Bacteria you can live without em, but it wont do you any good, according to a study of fruit flies by University of Southern California biologists.
Flies scrubbed clean of bacteria did not outlive their grubby siblings, the researchers report in the August 8 issue of Cell Metabolism.
The finding challenges the conventional wisdom that even harmless bacteria and the immune response they provoke suck up the energy of the host organism and hasten its death.
It seemed like it was dogma that if the organism has to spend energy doing something, it should shorten the animals life, said co-author and USC biologist Steven Finkel.
A research team led by John Tower, associate professor of molecular and computational biology at USC, compared normal fruit flies to ones kept in an axenic (bacteria-free) environment.
The surprise was that the flies grown under axenic conditions and the normal flies had the same life span, Tower said.
The experiment cannot be replicated in higher organisms, which need bacteria for proper digestion and other functions. But the result in flies still may be relevant to human aging research.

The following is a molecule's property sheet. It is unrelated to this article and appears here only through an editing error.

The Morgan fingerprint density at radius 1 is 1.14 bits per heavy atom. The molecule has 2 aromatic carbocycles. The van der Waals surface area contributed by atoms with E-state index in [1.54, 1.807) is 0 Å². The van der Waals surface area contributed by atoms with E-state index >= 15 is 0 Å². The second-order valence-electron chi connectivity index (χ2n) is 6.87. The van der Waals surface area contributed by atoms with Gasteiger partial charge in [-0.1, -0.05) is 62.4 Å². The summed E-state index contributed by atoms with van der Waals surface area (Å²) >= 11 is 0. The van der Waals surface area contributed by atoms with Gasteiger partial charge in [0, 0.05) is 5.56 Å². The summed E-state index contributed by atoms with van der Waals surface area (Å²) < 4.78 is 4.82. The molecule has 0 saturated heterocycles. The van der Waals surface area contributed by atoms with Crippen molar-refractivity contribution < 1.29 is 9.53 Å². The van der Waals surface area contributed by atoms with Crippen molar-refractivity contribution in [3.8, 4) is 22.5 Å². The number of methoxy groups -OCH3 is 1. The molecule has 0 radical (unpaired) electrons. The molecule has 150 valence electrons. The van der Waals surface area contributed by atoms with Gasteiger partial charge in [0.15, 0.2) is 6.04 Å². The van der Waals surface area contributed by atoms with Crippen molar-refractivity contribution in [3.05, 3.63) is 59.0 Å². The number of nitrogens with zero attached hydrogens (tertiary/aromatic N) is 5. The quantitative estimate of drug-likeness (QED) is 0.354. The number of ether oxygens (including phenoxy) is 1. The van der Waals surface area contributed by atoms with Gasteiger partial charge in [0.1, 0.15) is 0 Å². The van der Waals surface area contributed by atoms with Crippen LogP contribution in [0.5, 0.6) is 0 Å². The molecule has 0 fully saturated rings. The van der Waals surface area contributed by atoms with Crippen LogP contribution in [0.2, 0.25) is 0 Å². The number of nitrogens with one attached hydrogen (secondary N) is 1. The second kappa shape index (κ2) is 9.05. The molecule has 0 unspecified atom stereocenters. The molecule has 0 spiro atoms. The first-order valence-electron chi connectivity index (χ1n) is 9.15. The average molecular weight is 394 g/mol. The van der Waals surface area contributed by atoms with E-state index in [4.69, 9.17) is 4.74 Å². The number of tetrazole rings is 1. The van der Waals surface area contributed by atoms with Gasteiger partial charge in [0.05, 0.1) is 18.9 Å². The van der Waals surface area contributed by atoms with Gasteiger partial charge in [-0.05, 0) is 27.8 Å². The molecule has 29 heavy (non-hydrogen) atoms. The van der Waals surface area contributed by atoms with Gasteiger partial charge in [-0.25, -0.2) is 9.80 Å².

In both flies and humans, the number of bacteria living on the organism increases with age. The innate immune response to bacteria is similar in flies and humans, and it loses strength with age in both species.
The study suggests that all these factors may have nothing to do with aging.
I think a lot of people would just assume that if youre increasing bacterial load in an aging human, it must be bad, Finkel said.
And it might not just be bad, it just might be. Prior to this study, I would not have thought that.
The study is part of a broader effort in the Tower lab to eliminate irrelevant factors in aging and close in on its fundamental causes.
We want to determine what limits the life span of the fly, or any other animal, Tower said.'"/>